The database software gives a precise picture of the current situation:
• 40 % of the letters which we publish do not appear either in the edition of reference, namely, Correspondance de Napoléon Ier publiée par ordre de Napoléon III, or in Lettres et Dernières lettres inédites de Napoléon Ier by Brotonne, or in Lettres inédites de Napoléon Ier by Lecestre, or in Lettres d'amour à Joséphine by Jean Tulard.
• 16 % of the letters previously published in the Correspondance de Napoléon Ier publiée par ordre de Napoléon III, are published here corrected after consultation of the originals.
III – An intense publication schedule
The provisional programme for the publication of the next ten volumes will be as follows: (2)
• volume 3, for the years 1800 -1802, in October 2005;
• volume 4, for the years 1803 – August 1805, in Feburary 2006;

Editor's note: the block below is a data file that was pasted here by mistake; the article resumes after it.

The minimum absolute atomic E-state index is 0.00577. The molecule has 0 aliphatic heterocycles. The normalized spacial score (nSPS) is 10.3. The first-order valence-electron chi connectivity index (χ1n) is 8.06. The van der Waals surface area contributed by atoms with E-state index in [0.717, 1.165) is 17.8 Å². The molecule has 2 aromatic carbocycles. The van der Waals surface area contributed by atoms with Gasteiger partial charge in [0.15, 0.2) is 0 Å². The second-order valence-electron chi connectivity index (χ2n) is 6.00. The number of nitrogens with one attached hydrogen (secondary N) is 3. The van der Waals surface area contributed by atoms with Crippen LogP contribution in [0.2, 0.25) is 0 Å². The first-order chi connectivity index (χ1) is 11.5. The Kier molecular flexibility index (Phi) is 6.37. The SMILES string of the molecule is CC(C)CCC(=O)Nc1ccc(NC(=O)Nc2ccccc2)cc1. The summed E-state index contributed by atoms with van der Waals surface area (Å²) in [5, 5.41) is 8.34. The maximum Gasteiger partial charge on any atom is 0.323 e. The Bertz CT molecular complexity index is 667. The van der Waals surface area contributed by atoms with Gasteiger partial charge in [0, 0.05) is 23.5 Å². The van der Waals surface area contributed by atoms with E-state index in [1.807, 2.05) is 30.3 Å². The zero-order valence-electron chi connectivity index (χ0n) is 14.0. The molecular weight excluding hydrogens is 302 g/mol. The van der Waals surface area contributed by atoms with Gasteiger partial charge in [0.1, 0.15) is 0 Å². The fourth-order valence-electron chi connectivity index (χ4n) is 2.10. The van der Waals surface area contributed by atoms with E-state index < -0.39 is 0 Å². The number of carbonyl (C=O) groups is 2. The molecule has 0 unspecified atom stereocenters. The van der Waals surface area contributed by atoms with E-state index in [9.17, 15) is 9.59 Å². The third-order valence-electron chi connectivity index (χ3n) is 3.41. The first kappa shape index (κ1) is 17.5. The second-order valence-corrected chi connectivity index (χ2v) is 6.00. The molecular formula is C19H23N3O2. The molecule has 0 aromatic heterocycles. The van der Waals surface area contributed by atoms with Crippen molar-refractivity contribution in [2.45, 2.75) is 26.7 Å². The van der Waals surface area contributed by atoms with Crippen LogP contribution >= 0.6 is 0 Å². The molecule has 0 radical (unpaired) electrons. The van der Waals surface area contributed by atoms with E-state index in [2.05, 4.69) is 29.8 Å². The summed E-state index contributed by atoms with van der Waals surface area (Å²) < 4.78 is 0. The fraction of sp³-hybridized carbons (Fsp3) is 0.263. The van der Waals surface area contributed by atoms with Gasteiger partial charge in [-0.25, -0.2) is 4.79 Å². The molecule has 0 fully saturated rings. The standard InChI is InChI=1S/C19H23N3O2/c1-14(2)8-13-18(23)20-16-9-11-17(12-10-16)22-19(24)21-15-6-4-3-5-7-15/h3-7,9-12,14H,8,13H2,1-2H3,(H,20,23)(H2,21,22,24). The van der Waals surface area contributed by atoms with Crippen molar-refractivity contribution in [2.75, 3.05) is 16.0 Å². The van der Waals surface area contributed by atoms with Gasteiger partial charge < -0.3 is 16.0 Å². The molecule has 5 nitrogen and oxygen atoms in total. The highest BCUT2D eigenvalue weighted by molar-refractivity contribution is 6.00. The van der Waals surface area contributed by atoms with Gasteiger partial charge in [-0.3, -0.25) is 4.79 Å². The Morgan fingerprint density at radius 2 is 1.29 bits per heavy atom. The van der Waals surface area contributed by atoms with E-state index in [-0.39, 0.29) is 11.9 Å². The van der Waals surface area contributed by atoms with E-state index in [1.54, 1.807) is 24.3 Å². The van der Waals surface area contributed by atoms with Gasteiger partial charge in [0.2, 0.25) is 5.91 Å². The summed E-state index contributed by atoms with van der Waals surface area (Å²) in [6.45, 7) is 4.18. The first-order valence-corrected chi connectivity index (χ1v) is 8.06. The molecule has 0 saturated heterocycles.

• volume 5, for the period September 1805-1806, in October 2006;
• volume 6, for the year 1807, in November 2006;
• volume 7, for the year 1808, in April 2007;
• volume 8, sur l'année 1809, in April 2007;
• volume 9, for the period 1810 – mid 1811, in October 2007;
• volume 10, for the period mid 1811 – 1812, in November 2007;
• volume 11, for the period January – October 1813, in April 2008;
• volume 12, for the period November 1813 – 1821, in October 2008.
For further information or to participate in the this « historical adventure », contact Émilie Barthet by telephone at +33 (0)1 56 43 46 07 or by email at firstname.lastname@example.org.